Business News of 2013-12-19

Comment: Our textiles industry cries for help

There is an ongoing tussle between the government and textile workers over the influx of pirated wax prints on the market.

Textile workers last Tuesday took to the streets to register their displeasure at the high rate of importation of pirated textiles into the country.

For some time now the local textile industry has been raising concerns over the uneven terrain for doing business, as cheap and pirated textiles have flooded the market.

The government, in response, has established the Government Anti-Pirated Textiles Task Force to try and smoke out the traders in fake textiles in the country.

The traders, who were apparently not happy with the exercise, appealed to the President to intervene to end the seizure of the pirated textiles, since the traders were losing their livelihood.

We are told that the President announced the immediate suspension of the work of the task force and gave the traders a three-month moratorium to help them make a distinction between pirated textiles and the genuine ones.

Apparently infuriated by the order to stop the task force, the textile workers hit the streets to protest against what they described as attempts to kill the textiles industry.

The Daily Graphic begs to differ from the government’s position to stop the work of the task force.

Unbridled liberalisation has brought in its wake thriving businesses in all manner of merchandise in the country.

Competition is good and the Daily Graphic will encourage it, so that everybody will work hard to increase productivity in all spheres of human endeavour.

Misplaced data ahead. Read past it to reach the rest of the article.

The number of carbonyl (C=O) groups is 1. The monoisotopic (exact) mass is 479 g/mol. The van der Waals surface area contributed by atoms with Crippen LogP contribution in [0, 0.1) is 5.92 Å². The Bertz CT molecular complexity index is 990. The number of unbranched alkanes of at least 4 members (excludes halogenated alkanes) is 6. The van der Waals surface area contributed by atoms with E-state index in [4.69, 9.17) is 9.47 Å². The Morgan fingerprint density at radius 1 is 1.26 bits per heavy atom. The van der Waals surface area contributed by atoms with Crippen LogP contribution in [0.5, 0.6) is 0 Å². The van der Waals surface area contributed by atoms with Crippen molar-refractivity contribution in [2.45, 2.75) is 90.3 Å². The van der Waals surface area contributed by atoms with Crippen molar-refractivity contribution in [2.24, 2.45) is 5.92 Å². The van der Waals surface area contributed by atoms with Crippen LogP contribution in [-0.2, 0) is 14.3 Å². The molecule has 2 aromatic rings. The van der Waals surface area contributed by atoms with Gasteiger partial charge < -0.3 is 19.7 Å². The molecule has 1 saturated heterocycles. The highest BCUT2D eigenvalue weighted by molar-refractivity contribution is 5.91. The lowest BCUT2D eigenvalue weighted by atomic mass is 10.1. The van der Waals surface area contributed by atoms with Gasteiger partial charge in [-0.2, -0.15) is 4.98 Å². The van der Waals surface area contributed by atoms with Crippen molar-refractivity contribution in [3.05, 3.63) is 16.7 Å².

We are told that protectionism comes at a cost, as the local capacity will not be able to provide the needs of all the people.

But that is the price that we must pay if we are to build local capacities that can take on the giants of the world.

The Daily Graphic calls for a deliberate policy to support local industries to grow, even in the face of cheap substitutes across the globe, otherwise we shall be supporting the economies of other countries.

The Daily Graphic thinks it is the responsibility of the state to provide the enabling environment for local businesses to thrive.

We shall not close our doors to outside business because Ghana does not believe in autarky. Nonetheless, we can put in place preferential policies to safeguard local initiatives, so that the prices of such goods will be as competitive as those of imported ones.

We can think deep to find answers to the problem facing the once thriving textiles industry that employed thousands of Ghanaians.

Our textiles industry calls for action to save it now and the ball is in the court of the President.